For those of you who prefer to learn DIY-style, here’s a link you might find helpful:
How to make a basic charm square quilt video

Happy Stitching!

Staying motivated and keeping focused

This new house business could easily consume my every spare moment, if I let it.

Fact of the matter is, I need to get projects moved from the PENDING and WIP stacks to the DONE, DELIVERED and PAID status.  New projects for adult beginning quilting classes and summer sewing camps/classes have to be submitted to the quilt shops in March.  I have an upcoming juried quilt show deadline to meet in late March, as well.  (I haven’t even started cutting on that quilt top!) Then, there’s the matter of de-stashing in advance of the move.  There are some things I just don’t want to move to the new house.

I work full-time and operate my sewing business on the side. The transition from work to home to studio is a challenge some most days.  Errands to run, a dog to walk and chores to do.  But once I’m in my studio, I am fine.  It’s getting to the studio that’s the challenge. I started marking off Monday and Thursday afternoons on my calendar as studio time (unless I have a work obligation).  I am in my studio by 4 p.m. – no ands, ifs or buts.  On Sunday, I plan my sewing activities for the week, tidy my studio and prep materials for the projects I plan to work on during the week.  This bit of planning and prep time has made a world of difference in my productivity.  My “pet-me monster” dog doesn’t necessarily appreciate mama’s new focus on sewing, however!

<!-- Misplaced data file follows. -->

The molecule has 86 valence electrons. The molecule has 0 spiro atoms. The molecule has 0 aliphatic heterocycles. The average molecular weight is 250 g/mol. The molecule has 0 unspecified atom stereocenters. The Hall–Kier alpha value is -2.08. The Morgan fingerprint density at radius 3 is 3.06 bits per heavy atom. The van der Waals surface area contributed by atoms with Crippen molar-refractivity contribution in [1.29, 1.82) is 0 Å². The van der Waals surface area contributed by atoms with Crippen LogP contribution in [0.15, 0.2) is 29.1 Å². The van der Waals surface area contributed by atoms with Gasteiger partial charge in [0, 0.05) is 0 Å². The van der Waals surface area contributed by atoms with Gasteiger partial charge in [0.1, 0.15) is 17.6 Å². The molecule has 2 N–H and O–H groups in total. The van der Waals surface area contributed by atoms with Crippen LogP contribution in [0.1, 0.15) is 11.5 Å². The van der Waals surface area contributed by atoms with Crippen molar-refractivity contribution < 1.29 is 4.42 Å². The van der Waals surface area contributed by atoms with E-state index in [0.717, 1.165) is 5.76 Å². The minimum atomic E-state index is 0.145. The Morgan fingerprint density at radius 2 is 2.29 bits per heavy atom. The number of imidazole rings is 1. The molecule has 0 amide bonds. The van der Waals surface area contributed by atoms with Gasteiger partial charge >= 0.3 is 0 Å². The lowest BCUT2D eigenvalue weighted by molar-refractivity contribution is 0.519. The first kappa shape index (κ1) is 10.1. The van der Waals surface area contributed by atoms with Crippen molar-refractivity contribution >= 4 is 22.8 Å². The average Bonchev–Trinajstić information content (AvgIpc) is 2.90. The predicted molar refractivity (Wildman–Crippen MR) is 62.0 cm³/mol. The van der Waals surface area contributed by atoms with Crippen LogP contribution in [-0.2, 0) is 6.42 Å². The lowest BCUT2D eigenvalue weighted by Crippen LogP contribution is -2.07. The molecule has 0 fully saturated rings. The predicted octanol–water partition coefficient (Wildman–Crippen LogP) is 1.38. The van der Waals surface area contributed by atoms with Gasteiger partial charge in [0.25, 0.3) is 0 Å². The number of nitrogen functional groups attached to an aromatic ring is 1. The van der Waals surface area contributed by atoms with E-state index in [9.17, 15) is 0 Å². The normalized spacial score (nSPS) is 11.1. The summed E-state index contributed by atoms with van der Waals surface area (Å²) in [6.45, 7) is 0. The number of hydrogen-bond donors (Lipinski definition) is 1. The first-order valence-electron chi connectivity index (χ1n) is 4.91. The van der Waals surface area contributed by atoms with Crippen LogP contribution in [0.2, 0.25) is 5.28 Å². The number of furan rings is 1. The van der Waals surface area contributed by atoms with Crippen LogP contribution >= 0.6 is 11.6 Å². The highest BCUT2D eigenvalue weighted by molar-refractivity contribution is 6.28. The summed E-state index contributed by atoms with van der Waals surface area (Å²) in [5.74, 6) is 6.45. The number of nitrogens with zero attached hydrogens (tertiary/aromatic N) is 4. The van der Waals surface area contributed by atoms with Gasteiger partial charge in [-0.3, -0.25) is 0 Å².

Sewing is typically a solitary endeavor.  One of the ways I try to stay connected and garner inspiration is to attend monthly sew-ins and meetings sponsored by my quilt guild.  I also like to listen to audiobooks or quilting podcasts while I work in my studio (or during my commute).  Creative Mojo with Mark Lipinski or Quilting with Pat Sloan are just two podcasts I encourage you to try.  Streaming music on Pandora is another option.    I feel like I’m not alone if I hear another human voice while I work – whether on audiobook, radio show or kids playing outside.

I’m also taking a cue from one of my prolific quilt guild members – who always has gobs to share at our monthly show and tell.  She work from home and can sew while her data queries are running.  Obviously, I can’t have a sewing machine in the library, but my friend is ALWAYS working on SOMETHING.  I think that’s truly the secret to her prolific quiltiness. So, this morning, I pinned inner borders to a baby quilt while fixing breakfast. I had 15 extra minutes before I had to leave this morning, so the entire inner border pieces were attached, seams pressed and corners squared up. I keep a needlework basket in the family room so I can work on a redwork panel while watching television.  This keeps hubs happy (he counts tv time as spending time together) and me feel like I’m getting something accomplished.

How to you stay focused and productive?  Any tips you care to share?